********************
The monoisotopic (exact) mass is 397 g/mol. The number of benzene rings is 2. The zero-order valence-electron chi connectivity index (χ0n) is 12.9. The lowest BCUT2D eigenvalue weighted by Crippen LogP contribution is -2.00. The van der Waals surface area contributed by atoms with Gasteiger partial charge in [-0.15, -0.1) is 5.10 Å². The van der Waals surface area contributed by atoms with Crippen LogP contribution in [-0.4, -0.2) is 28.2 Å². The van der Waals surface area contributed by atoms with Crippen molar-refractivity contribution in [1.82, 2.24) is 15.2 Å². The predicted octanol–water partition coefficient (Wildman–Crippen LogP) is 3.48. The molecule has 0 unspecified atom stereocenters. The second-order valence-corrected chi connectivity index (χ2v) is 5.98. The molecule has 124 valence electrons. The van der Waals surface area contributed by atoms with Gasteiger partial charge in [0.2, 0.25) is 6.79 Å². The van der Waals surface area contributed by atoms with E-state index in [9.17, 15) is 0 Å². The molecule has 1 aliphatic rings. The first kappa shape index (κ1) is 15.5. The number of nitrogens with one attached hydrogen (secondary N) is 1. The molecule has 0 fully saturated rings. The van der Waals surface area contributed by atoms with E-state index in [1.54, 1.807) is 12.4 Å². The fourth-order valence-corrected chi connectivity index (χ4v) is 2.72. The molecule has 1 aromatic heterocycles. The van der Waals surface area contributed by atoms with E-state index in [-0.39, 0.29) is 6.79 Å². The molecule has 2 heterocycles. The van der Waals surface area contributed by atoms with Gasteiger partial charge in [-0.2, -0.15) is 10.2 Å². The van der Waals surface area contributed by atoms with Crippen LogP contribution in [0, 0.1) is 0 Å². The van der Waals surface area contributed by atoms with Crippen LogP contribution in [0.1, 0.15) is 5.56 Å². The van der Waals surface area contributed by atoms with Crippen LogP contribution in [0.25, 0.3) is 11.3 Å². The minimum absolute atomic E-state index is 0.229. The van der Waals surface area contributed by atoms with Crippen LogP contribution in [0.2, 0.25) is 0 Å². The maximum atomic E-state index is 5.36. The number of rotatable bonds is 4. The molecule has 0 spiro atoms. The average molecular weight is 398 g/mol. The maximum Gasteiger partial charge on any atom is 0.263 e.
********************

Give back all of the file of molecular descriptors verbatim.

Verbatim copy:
The monoisotopic (exact) mass is 397 g/mol. The number of benzene rings is 2. The zero-order valence-electron chi connectivity index (χ0n) is 12.9. The lowest BCUT2D eigenvalue weighted by Crippen LogP contribution is -2.00. The van der Waals surface area contributed by atoms with Gasteiger partial charge in [-0.15, -0.1) is 5.10 Å². The van der Waals surface area contributed by atoms with Crippen LogP contribution in [-0.4, -0.2) is 28.2 Å². The van der Waals surface area contributed by atoms with Crippen molar-refractivity contribution in [1.82, 2.24) is 15.2 Å². The predicted octanol–water partition coefficient (Wildman–Crippen LogP) is 3.48. The molecule has 0 unspecified atom stereocenters. The second-order valence-corrected chi connectivity index (χ2v) is 5.98. The molecule has 124 valence electrons. The van der Waals surface area contributed by atoms with Gasteiger partial charge in [0.2, 0.25) is 6.79 Å². The van der Waals surface area contributed by atoms with E-state index in [9.17, 15) is 0 Å². The molecule has 1 aliphatic rings. The first kappa shape index (κ1) is 15.5. The number of nitrogens with one attached hydrogen (secondary N) is 1. The molecule has 0 fully saturated rings. The van der Waals surface area contributed by atoms with E-state index in [1.54, 1.807) is 12.4 Å². The fourth-order valence-corrected chi connectivity index (χ4v) is 2.72. The molecule has 1 aromatic heterocycles. The van der Waals surface area contributed by atoms with E-state index in [-0.39, 0.29) is 6.79 Å². The molecule has 2 heterocycles. The van der Waals surface area contributed by atoms with Gasteiger partial charge in [-0.2, -0.15) is 10.2 Å². The van der Waals surface area contributed by atoms with Crippen LogP contribution in [0, 0.1) is 0 Å². The van der Waals surface area contributed by atoms with Crippen LogP contribution in [0.1, 0.15) is 5.56 Å². The van der Waals surface area contributed by atoms with Crippen LogP contribution in [0.25, 0.3) is 11.3 Å². The minimum absolute atomic E-state index is 0.229. The van der Waals surface area contributed by atoms with Crippen LogP contribution in [0.2, 0.25) is 0 Å². The maximum atomic E-state index is 5.36. The number of rotatable bonds is 4. The molecule has 0 spiro atoms. The average molecular weight is 398 g/mol. The maximum Gasteiger partial charge on any atom is 0.263 e.